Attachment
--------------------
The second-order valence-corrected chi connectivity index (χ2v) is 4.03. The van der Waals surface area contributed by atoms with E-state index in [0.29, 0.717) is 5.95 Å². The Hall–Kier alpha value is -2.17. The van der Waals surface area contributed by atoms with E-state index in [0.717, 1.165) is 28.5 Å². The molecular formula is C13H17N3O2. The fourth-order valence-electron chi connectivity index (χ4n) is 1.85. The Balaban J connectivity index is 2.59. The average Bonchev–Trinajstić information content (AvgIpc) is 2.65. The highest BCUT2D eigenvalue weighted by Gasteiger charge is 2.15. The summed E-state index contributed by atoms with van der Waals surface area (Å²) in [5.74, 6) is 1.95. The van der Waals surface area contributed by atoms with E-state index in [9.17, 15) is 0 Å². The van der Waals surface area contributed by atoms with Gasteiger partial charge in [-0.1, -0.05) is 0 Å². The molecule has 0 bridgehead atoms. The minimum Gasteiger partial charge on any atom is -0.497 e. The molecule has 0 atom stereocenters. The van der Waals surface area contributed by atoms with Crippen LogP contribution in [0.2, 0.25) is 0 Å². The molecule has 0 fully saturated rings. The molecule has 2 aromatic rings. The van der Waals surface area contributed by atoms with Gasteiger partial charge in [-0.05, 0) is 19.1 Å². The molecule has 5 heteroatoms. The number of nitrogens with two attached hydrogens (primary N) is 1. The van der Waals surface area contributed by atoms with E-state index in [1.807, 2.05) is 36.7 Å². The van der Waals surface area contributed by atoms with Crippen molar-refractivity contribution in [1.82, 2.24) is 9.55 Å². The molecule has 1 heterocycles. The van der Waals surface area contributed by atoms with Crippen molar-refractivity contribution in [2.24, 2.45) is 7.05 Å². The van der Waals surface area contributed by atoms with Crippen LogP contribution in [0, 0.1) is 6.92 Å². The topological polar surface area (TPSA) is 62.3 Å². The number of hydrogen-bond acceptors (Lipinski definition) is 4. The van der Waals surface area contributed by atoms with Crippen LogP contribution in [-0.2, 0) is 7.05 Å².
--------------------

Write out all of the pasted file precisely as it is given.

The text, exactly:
The second-order valence-corrected chi connectivity index (χ2v) is 4.03. The van der Waals surface area contributed by atoms with E-state index in [0.29, 0.717) is 5.95 Å². The Hall–Kier alpha value is -2.17. The van der Waals surface area contributed by atoms with E-state index in [0.717, 1.165) is 28.5 Å². The molecular formula is C13H17N3O2. The fourth-order valence-electron chi connectivity index (χ4n) is 1.85. The Balaban J connectivity index is 2.59. The average Bonchev–Trinajstić information content (AvgIpc) is 2.65. The highest BCUT2D eigenvalue weighted by Gasteiger charge is 2.15. The summed E-state index contributed by atoms with van der Waals surface area (Å²) in [5.74, 6) is 1.95. The van der Waals surface area contributed by atoms with E-state index in [9.17, 15) is 0 Å². The van der Waals surface area contributed by atoms with Gasteiger partial charge in [-0.1, -0.05) is 0 Å². The molecule has 0 bridgehead atoms. The minimum Gasteiger partial charge on any atom is -0.497 e. The molecule has 0 atom stereocenters. The van der Waals surface area contributed by atoms with Crippen LogP contribution in [0.2, 0.25) is 0 Å². The molecule has 0 fully saturated rings. The molecule has 2 aromatic rings. The van der Waals surface area contributed by atoms with Gasteiger partial charge in [-0.05, 0) is 19.1 Å². The molecule has 5 heteroatoms. The number of nitrogens with two attached hydrogens (primary N) is 1. The van der Waals surface area contributed by atoms with E-state index in [1.807, 2.05) is 36.7 Å². The van der Waals surface area contributed by atoms with Crippen molar-refractivity contribution in [1.82, 2.24) is 9.55 Å². The molecule has 1 heterocycles. The van der Waals surface area contributed by atoms with Crippen molar-refractivity contribution in [2.24, 2.45) is 7.05 Å². The van der Waals surface area contributed by atoms with Crippen LogP contribution in [0, 0.1) is 6.92 Å². The topological polar surface area (TPSA) is 62.3 Å². The number of hydrogen-bond acceptors (Lipinski definition) is 4. The van der Waals surface area contributed by atoms with Crippen LogP contribution in [-0.2, 0) is 7.05 Å².